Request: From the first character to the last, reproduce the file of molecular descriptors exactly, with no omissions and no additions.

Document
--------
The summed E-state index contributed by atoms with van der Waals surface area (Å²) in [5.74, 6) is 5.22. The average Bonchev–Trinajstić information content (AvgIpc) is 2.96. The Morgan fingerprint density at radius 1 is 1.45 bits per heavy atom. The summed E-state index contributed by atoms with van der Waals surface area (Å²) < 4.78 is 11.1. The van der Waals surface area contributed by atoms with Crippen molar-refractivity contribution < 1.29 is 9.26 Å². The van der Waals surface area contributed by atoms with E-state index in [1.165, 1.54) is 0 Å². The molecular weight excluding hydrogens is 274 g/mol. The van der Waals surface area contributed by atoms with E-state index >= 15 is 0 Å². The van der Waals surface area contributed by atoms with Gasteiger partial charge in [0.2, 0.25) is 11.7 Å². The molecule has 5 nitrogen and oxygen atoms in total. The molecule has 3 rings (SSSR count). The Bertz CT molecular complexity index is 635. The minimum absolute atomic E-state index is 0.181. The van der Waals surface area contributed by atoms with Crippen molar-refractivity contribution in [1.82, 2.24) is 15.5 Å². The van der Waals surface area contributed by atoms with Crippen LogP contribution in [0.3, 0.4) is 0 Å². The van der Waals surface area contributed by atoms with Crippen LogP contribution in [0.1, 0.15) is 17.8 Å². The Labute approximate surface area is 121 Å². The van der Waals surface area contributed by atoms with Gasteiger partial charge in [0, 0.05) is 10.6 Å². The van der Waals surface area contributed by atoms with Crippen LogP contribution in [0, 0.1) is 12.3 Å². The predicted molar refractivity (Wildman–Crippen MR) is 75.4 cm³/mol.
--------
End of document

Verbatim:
The summed E-state index contributed by atoms with van der Waals surface area (Å²) in [5.74, 6) is 5.22. The average Bonchev–Trinajstić information content (AvgIpc) is 2.96. The Morgan fingerprint density at radius 1 is 1.45 bits per heavy atom. The summed E-state index contributed by atoms with van der Waals surface area (Å²) < 4.78 is 11.1. The van der Waals surface area contributed by atoms with Crippen molar-refractivity contribution < 1.29 is 9.26 Å². The van der Waals surface area contributed by atoms with E-state index in [1.165, 1.54) is 0 Å². The molecular weight excluding hydrogens is 274 g/mol. The van der Waals surface area contributed by atoms with E-state index >= 15 is 0 Å². The van der Waals surface area contributed by atoms with Gasteiger partial charge in [0.2, 0.25) is 11.7 Å². The molecule has 5 nitrogen and oxygen atoms in total. The molecule has 3 rings (SSSR count). The Bertz CT molecular complexity index is 635. The minimum absolute atomic E-state index is 0.181. The van der Waals surface area contributed by atoms with Crippen molar-refractivity contribution in [1.82, 2.24) is 15.5 Å². The van der Waals surface area contributed by atoms with Crippen LogP contribution in [0.3, 0.4) is 0 Å². The van der Waals surface area contributed by atoms with Crippen LogP contribution in [0.1, 0.15) is 17.8 Å². The Labute approximate surface area is 121 Å². The van der Waals surface area contributed by atoms with Gasteiger partial charge in [0, 0.05) is 10.6 Å². The van der Waals surface area contributed by atoms with Crippen LogP contribution in [0, 0.1) is 12.3 Å². The predicted molar refractivity (Wildman–Crippen MR) is 75.4 cm³/mol.